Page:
Achillea 'Terracotta'
Yarrow 'Terracotta': Clump forming perennial with finely divided aromatic grey-green foliage. Grows to a height of 90cm. From June August produces flat brownish-orange flower-heads which fade to pale yellow.

Agastache 'Black Adder'
Giant Hyssop 'Black Adder': Recent research shows this plant is the favoured source of nectar for Honey Bees. The plant produces an abundance of sweet nectar which bees make a bee-line for once discovered by the hive.

Aquilegia McKana Hybrids
Columbine McKana Hybrids: The long spurred flowers occur in a range of shades, including bicolour, borne on 60cm purple-flushed green stems in late spring and early summer. Leaflets green. very popular with bumbble bees

Aster x frikartii 'Wonder of Stafa'
Aster 'Wonder of Stafa': Foliage dark green. Light violet-blue with orange-yellow centres produced towards the end of July through to September. Upright plant with a height of 70cm and a spread of 40cm. Late summer flowering plant is good for late flying insect pollinators

Aster 'Little Carlow'
Blue Wood Aster 'Little Carlow': This hybrid forms a dense bushy clump with green leaves on upright stems. An abundance of lilac-blue daisy-like flowers with yellow centres ageing to dark red are produced in September to October. Grows to 100cm.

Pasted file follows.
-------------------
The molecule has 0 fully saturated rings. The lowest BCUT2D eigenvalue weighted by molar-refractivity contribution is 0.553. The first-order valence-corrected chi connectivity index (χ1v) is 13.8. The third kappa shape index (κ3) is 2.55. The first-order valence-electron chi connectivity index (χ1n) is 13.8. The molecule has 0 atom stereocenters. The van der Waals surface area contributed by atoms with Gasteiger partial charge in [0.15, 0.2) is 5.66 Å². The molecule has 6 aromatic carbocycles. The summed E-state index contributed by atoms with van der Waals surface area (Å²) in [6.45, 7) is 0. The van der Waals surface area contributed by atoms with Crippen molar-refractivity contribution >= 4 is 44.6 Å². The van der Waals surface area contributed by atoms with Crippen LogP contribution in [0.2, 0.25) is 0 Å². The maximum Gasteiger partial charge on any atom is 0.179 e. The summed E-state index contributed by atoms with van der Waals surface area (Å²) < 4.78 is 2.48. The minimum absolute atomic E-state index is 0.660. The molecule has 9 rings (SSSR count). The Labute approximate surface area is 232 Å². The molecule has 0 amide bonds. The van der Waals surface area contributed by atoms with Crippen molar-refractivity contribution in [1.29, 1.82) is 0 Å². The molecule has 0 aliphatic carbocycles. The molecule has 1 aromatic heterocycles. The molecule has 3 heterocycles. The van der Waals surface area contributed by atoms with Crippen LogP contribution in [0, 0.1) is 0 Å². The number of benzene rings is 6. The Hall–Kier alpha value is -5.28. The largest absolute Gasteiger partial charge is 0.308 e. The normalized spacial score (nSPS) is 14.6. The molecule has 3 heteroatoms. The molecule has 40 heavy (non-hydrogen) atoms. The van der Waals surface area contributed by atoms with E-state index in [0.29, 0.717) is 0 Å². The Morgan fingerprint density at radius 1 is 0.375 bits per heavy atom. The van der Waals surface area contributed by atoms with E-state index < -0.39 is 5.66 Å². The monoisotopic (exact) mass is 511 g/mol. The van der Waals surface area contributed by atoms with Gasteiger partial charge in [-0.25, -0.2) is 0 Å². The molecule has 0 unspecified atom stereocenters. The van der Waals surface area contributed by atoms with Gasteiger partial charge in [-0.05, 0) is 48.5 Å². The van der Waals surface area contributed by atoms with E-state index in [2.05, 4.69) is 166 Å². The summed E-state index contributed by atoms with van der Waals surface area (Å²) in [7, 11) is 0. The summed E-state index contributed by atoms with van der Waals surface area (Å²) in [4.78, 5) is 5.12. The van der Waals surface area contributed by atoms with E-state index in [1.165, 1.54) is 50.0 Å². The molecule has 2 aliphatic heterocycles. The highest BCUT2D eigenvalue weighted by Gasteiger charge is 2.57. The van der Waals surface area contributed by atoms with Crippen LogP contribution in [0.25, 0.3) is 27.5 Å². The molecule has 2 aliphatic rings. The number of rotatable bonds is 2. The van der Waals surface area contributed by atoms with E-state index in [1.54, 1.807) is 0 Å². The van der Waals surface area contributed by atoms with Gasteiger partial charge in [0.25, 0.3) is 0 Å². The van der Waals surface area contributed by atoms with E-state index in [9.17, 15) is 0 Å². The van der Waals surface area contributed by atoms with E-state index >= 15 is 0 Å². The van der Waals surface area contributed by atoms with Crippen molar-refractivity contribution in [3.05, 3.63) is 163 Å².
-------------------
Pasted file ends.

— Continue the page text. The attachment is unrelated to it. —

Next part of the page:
Astilbe 'Granat'
False Goatsbeard 'Granat': This Astilbe x arendsii hybrid forms a clump of serrated glossy green leaves with crimson-red upright flower plumes from July to August. Grows to a height of 50-60cm with the flowers and has a spread of 40-45cm. Ideal for planting alongside water bodies.

Campanula carpatica ‘Dark Blue Clips’
Carpathian Bellflower 'Dark Blue Clips': Short growing ground cover Campanula favoured by bum,ble bees and honey bees alike. One of the best sources of nectar for bees.

Centaurea montana
Mountain Knapweed: A spreading perennial forming clumps with ovate to lance-shaped green leaves. Blue flowers with purple centres on green hairy stems from May to through June. Attractive to butterflies and bees. Grows to a height of 60cm with a 60cm spread.

Echinops ritro
Globe Thistle: A clump-forming perennial with deeply-cut, spiny, dark green leaves downy underneath. Metallic bluish-violet spiky globe-shaped flowers on branching stems are produced above the foliage in July to September. The globes remain to form seed heads. Attractive to butterflies. Grows to a height of 100-120cm with a spread of 40-50cm.